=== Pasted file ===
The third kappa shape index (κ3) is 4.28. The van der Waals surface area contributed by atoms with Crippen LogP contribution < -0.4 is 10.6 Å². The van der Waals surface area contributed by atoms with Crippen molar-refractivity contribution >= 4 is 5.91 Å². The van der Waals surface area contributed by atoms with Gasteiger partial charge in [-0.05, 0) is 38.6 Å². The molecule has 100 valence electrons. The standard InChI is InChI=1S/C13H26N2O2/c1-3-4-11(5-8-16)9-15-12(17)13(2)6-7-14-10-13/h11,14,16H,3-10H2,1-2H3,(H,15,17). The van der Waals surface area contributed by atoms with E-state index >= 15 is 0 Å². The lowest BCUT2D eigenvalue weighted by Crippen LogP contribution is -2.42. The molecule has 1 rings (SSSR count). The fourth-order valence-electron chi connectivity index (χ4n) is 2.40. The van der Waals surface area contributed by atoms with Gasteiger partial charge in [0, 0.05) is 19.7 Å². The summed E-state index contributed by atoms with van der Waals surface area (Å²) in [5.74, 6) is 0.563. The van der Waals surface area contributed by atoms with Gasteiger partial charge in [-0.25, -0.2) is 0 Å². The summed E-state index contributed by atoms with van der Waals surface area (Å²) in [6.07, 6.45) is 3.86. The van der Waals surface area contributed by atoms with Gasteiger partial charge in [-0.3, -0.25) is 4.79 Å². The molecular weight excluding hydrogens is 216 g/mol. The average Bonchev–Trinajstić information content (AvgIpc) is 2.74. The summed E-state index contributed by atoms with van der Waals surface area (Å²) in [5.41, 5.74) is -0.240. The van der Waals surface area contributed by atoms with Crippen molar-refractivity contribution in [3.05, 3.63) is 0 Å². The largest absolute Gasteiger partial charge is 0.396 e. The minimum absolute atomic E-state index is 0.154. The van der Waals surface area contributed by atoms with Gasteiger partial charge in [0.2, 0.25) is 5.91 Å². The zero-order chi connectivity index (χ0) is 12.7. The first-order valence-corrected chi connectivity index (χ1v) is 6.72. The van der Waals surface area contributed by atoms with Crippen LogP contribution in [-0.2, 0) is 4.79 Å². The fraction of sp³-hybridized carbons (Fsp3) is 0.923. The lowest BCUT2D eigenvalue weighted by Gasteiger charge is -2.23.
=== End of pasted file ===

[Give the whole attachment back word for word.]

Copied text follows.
The third kappa shape index (κ3) is 4.28. The van der Waals surface area contributed by atoms with Crippen LogP contribution < -0.4 is 10.6 Å². The van der Waals surface area contributed by atoms with Crippen molar-refractivity contribution >= 4 is 5.91 Å². The van der Waals surface area contributed by atoms with Gasteiger partial charge in [-0.05, 0) is 38.6 Å². The molecule has 100 valence electrons. The standard InChI is InChI=1S/C13H26N2O2/c1-3-4-11(5-8-16)9-15-12(17)13(2)6-7-14-10-13/h11,14,16H,3-10H2,1-2H3,(H,15,17). The van der Waals surface area contributed by atoms with E-state index >= 15 is 0 Å². The lowest BCUT2D eigenvalue weighted by Crippen LogP contribution is -2.42. The molecule has 1 rings (SSSR count). The fourth-order valence-electron chi connectivity index (χ4n) is 2.40. The van der Waals surface area contributed by atoms with Gasteiger partial charge in [0, 0.05) is 19.7 Å². The summed E-state index contributed by atoms with van der Waals surface area (Å²) in [5.74, 6) is 0.563. The van der Waals surface area contributed by atoms with Gasteiger partial charge in [-0.25, -0.2) is 0 Å². The summed E-state index contributed by atoms with van der Waals surface area (Å²) in [6.07, 6.45) is 3.86. The van der Waals surface area contributed by atoms with Gasteiger partial charge in [-0.3, -0.25) is 4.79 Å². The molecular weight excluding hydrogens is 216 g/mol. The average Bonchev–Trinajstić information content (AvgIpc) is 2.74. The summed E-state index contributed by atoms with van der Waals surface area (Å²) in [5.41, 5.74) is -0.240. The van der Waals surface area contributed by atoms with Crippen molar-refractivity contribution in [3.05, 3.63) is 0 Å². The largest absolute Gasteiger partial charge is 0.396 e. The minimum absolute atomic E-state index is 0.154. The van der Waals surface area contributed by atoms with Gasteiger partial charge in [0.2, 0.25) is 5.91 Å². The zero-order chi connectivity index (χ0) is 12.7. The first-order valence-corrected chi connectivity index (χ1v) is 6.72. The van der Waals surface area contributed by atoms with Crippen LogP contribution in [-0.2, 0) is 4.79 Å². The fraction of sp³-hybridized carbons (Fsp3) is 0.923. The lowest BCUT2D eigenvalue weighted by Gasteiger charge is -2.23.